Last weekend in Bass Performance Hall, Fort Worth Symphony Orchestra presented its second American Festival, but if the company was expecting an attendance repeat of last year’s successful, inaugural festival, maestro Miguel Harth-Bedoya and company were probably disappointed. The house was full on Friday night but not on Saturday (because of the Cowboys’ preseason game?) or Sunday. A shame, because the three-concert series opening the orchestra’s centennial season featured some wonderful music.
Friday’s performance began with a 30-minute narrated documentary celebrating the orchestra’s anniversary, screened overhead as the musicians unfurled Copland’s Appalachian Spring. But there was a tug-of-war playing out in the sound –– the surging music occasionally drowned out the narrator, and the film seemed too long for a concert program. However, the early historical survey was interesting, showing the 30-member group’s humble, lopsided beginnings in 1912, with only three trombones and two violas and with musicians from the saloons and dens of iniquity in Hell’s Half Acre. (As mentioned in the film, the orchestra went on hiatus during World War II. After reviving in the late 1950s, FWSO ballooned with talent from area schools. Most first chairs were North Texas professors.)
The film’s last few minutes were mostly self-congratulatory and unnecessary, with the orchestra sitting there waiting to speak for itself, which it finally did. After a scratchy beginning to Samuel Barber’s Overture to The School for Scandal (with its exposed introduction for strings), the orchestra, led by associate conductor Andrés Franco, settled down handsomely.
Harth-Bedoya stepped up to lead George Walker’s Lyric for Strings, a piece reminiscent of Barber’s Adagio for Strings but more gossamer in texture, and FWSO’s strings redeemed themselves with their radiant account.
The meat of the evening came with a heroic performance of Bernstein’s Symphony No. 2, subtitled “The Age of Anxiety,” inspired by W.H. Auden’s poem of the same name and scored for piano, a battery of percussion instruments, and orchestra. Here, the piano isn’t a solo concerto instrument. The composer himself is the focus, wrestling with his demons –– Bernstein personally dealt with a recurring loss of faith and hope in a world he saw filled with war and hate, and he expressed his anguish in all three of his symphonies. Franco and FWSO pianist Shields-Collins Bray introduced the piece, together explaining how it unfolds and why, with Harth-Bedoya leading the musicians in brief, explanatory excerpts.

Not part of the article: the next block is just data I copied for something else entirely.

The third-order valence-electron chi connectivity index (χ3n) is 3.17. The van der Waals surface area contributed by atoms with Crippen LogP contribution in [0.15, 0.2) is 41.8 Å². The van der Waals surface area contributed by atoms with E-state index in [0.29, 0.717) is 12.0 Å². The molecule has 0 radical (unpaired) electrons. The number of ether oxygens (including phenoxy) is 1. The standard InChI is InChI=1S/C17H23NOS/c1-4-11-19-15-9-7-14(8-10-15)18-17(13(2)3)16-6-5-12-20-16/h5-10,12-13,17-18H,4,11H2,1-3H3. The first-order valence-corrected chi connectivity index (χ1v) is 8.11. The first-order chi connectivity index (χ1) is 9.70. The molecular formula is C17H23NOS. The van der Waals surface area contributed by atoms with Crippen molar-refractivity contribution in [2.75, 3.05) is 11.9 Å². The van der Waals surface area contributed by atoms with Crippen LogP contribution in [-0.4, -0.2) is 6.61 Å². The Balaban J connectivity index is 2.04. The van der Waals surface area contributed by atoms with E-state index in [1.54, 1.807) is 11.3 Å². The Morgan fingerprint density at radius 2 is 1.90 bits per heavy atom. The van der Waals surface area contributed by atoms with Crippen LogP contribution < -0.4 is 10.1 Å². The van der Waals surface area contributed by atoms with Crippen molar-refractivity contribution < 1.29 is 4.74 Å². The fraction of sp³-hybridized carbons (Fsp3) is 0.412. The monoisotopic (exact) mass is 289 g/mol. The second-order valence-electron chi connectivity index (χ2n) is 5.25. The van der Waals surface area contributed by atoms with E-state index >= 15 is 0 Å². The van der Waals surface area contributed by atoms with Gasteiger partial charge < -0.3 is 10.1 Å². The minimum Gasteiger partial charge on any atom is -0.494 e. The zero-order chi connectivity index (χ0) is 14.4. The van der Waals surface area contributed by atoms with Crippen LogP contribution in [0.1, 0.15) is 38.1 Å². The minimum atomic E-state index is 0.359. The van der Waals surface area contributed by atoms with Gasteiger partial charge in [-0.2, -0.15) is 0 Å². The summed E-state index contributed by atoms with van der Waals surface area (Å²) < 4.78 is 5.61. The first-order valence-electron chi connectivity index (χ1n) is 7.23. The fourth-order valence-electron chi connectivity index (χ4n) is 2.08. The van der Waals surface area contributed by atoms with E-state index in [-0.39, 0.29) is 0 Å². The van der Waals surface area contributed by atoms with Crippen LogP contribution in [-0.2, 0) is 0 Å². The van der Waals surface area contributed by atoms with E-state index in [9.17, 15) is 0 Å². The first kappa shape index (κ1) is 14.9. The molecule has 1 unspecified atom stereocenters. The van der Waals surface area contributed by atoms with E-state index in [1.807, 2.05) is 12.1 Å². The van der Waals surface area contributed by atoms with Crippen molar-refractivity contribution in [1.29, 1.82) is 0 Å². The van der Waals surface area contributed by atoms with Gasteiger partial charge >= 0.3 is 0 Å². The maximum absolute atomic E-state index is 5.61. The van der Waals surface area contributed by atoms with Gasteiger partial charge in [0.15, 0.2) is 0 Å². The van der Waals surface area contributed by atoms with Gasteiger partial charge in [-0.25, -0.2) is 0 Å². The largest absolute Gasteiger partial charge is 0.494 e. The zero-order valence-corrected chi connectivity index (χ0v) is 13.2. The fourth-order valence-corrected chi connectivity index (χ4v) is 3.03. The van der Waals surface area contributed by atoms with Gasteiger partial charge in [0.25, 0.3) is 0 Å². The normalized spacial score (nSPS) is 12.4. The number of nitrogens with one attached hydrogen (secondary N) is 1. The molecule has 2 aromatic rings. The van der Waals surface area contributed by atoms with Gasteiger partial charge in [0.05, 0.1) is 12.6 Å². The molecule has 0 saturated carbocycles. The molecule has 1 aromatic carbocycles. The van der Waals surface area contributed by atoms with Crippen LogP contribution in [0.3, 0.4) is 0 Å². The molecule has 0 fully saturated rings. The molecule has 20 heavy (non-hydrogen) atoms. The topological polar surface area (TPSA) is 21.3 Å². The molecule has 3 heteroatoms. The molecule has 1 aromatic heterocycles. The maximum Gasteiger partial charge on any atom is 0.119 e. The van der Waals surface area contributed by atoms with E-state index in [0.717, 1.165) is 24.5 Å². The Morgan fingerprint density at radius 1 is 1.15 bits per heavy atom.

British pianist Leon McCawley picked his way sensitively through the piece’s mood changes. Opening with a thrashing, dissonant morass, the Second Symphony slowly evolves through a series of variations to a place of dull acceptance. It’s a treacherous row to hoe for the pianist, and McCawley handled it brilliantly. Then a miracle arrives in the form of a gentle, jazzy melody. A lift is felt. The piano, joined by a drum kit, double-bass, celesta, xylophone, harp, and chimes, explores the new idea with almost ethereal sounds, and a positive feeling takes hold. The full orchestra joins in a growing anthem of hope, and the piece ends in a tumultuous cry of joy. It’s really one of Bernstein’s greatest moments, and Harth-Bedoya made it one of his here.
Saturday evening featured a luminous performance of Barber’s Violin Concerto, played by Augustin Hadelich, making his sixth appearance with the orchestra in as many years. The performance ended up being the highlight of the festival. His sweet, singing sound; extraordinary technique; and intense involvement with the piece triggered a clamorous ovation, and he responded by delivering a playful account of Paganini’s 19th Caprice as an encore.
Saturday also included a lot of overhead photos. The Evolution of Fort Worth, a series of dazzlingly sharp shots of area scenes taken by associate principal French horn player Alton Adkins, was shown while the orchestra played the third movement of Philip Glass’ Third Symphony, resulting in a much more successful collaboration than opening-night’s documentary.
Sunday was a mixed bag. Pianist José Feghali, Texas Christian University’s artist in residence, performed Gershwin’s Piano Concerto in F. He played well, but his heart didn’t seem in it. The music came alive only in the last movement.
Better was the performance of William Grant Still’s First Symphony, the first symphony written by an African-American. Pleasing but rarely performed, it reaches into the jazzy, bluesy New Orleans style of yesteryear and at times sounds a little like Gershwin exploring the same school. The musicians were stylish and perky as they dived into the piece.
Next season’s festival is still on the drawing board. No word yet on who or what will be included, except that it will not be all American.